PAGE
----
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Some Practical Considerations for Option Traders (07:06)

By Lawrence G. McMillan

This article was originally published in The Option Strategist Newsletter Volume 7, No. 6 on March 26, 1998. 

In the course of conversations with other traders or customers, there will occasionally be subjects that come up repeatedly. In this article, we’re going to look at three of them – sort of an article of short subjects. The first is probably the most complicated, as it addresses what volatility to use when trying to project the profitability of an option position. Second, we’ll share some practical insights on trading in futures options – particularly in the New York markets. Finally, we’ve had a lot of questions about one particular usage of our oscillator, so we’ll address that topic as well.

What volatility to use?

There are only two types of volatility – historical (also called actual or, sometimes, statistical) and implied. Historical tells us how fast the underlying security has been changing in price. Implied is the option market’s guess as to how fast the underlying will be changing in price during the life of the option. It’s easy to see that these might rightfully be completely different numbers. For example, take the case of a stock that is awaiting approval from the FDA for a new drug application. Often, such a stock will trade in a narrow range, so historic (actual) volatility is low, but the options will be quite inflated – indicating high implied volatility that reflects the expectation of a gap in the stock price when the FDA ruling is made.

Thus, the strategist is faced with the decision of whether to use historic or implied volatility in his analysis of a prospective position. But, to make things even more difficult, one might need to consider both of these volatilities in more detail. For example, when historic volatility is considered, one usually looks at the 10-day, 20- day, 50-day, and perhaps even 100-day or one-year historic volatility. These, too, can be extremely different numbers. Take $OEX, for example. The current historical volatility readings are:

  $OEX Historic Volatility
        10-day: 8%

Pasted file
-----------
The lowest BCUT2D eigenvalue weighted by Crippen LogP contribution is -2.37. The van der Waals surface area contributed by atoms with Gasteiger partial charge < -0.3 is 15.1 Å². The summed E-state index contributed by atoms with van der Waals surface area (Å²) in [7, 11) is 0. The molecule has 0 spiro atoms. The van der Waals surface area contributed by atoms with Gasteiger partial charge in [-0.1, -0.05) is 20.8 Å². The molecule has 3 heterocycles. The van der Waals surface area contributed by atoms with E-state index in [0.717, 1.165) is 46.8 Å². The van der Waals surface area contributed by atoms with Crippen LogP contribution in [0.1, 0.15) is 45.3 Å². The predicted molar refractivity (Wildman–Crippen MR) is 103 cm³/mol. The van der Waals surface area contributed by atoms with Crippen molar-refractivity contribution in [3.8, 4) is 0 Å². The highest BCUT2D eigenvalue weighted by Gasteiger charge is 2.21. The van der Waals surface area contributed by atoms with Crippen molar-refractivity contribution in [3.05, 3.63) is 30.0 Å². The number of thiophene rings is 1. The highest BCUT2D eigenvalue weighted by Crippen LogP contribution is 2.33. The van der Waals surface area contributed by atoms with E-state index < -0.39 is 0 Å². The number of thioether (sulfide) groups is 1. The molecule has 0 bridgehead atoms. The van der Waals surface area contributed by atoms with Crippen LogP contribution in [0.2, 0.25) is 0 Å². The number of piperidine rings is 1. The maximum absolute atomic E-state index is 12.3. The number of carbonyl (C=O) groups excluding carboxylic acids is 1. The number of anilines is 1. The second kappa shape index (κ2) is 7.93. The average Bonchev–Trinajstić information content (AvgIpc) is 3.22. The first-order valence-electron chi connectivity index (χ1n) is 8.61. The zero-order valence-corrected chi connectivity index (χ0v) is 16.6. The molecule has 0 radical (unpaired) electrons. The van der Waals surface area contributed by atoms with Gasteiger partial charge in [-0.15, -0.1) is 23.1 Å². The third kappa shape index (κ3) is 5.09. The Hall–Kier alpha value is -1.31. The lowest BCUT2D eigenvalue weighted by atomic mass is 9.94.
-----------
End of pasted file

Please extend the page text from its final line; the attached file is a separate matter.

20-day: 13%
        50-day: 15%
       100-day: 19%

These numbers are so disparate because of what has happened to $OEX prices in the last 100 days. Going back 100 trading days takes one back to late last year when prices were quite volatile and were bouncing around a lot. However, the current bull market has been very uniform, and that indicates a lessened actual volatility. Thus, the numbers get smaller and smaller as the look-back period is shortened.

In a similar manner, implied volatility is currently about 20% for $OEX options. However, looking at the chart of the $VIX Index (which is a chart of $OEX implied volatility) in the insert shows that it has been much higher in the last few months. An even longer look-back, though, would show that it has been much lower in past years.

So what is a strategist to do when he is trying to analyze a volatility trade position – what volatility out of this myriad of numbers should be used? Obviously, there is no way to say for sure – if there were, then all volatility traders would be millionaires. But some reasonable approaches can be taken.

First, do not assume that implied and historic volatility will be equal. In fact, a subscriber recently pointed out that, if one assumes that historic and implied volatility are the same now, and are going to be the same in the future, then straddle buying should produce a profit over 80% of the time. I have bought a lot of straddles in my life, and have analyzed a lot more, and I can tell you that 80% is too high of a general probability estimate for straddle buys – obviously, individual cases can have probabilities like that, but not all.

In other words, just because implied and historical volatility happen to be equal to each other, that does not mean that a good straddle buy is at hand. Consider the case of a stock that has just announced bad earnings. It falls dramatically – inflating historic volatility – and the options are quite expensive because of the sudden change in the company’s fortunes. It usually turns out that both actual and implied volatility decrease over time after the sudden drop in stock price, as reality settles in. Thus, it would not be a good assumption that it’s okay to buy straddles right after the crash, just because implied and historical volatility are equal at that time. The same logic would apply after a general stock market crash as well.

Rather, one should make assumptions about volatility, based separately on where implied and historical volatility have been in the past. With respect to historic volatility, look at the averages, such as those shown for $OEX in the left-hand column. For example, for $OEX, one would use the lower range of the historic volatility estimates – between 8 and 13% – if he were considering a straddle buy or other “long” option position. However, if he were thinking of establishing a position that had naked options or was prone to losses if $OEX were volatile, then he should analyze the position as if $OEX were going to trade in the higher end of its historic range – at 15% or maybe even more.

With respect to implied volatility, one should have some idea of whether the current reading is high or low. If it’s low, then option buying strategies should be considered, for if implied volatility were to return to the middle of its range, then that would benefit positions which contain long options. If implied volatility is high, then – after ascertaining that there isn’t a fundamental reason why that should be true (takeover rumor, for example) – option selling strategies can be considered.

 

This article was originally published in The Option Strategist Newsletter Volume 7, No. 6 on March 26, 1998.  

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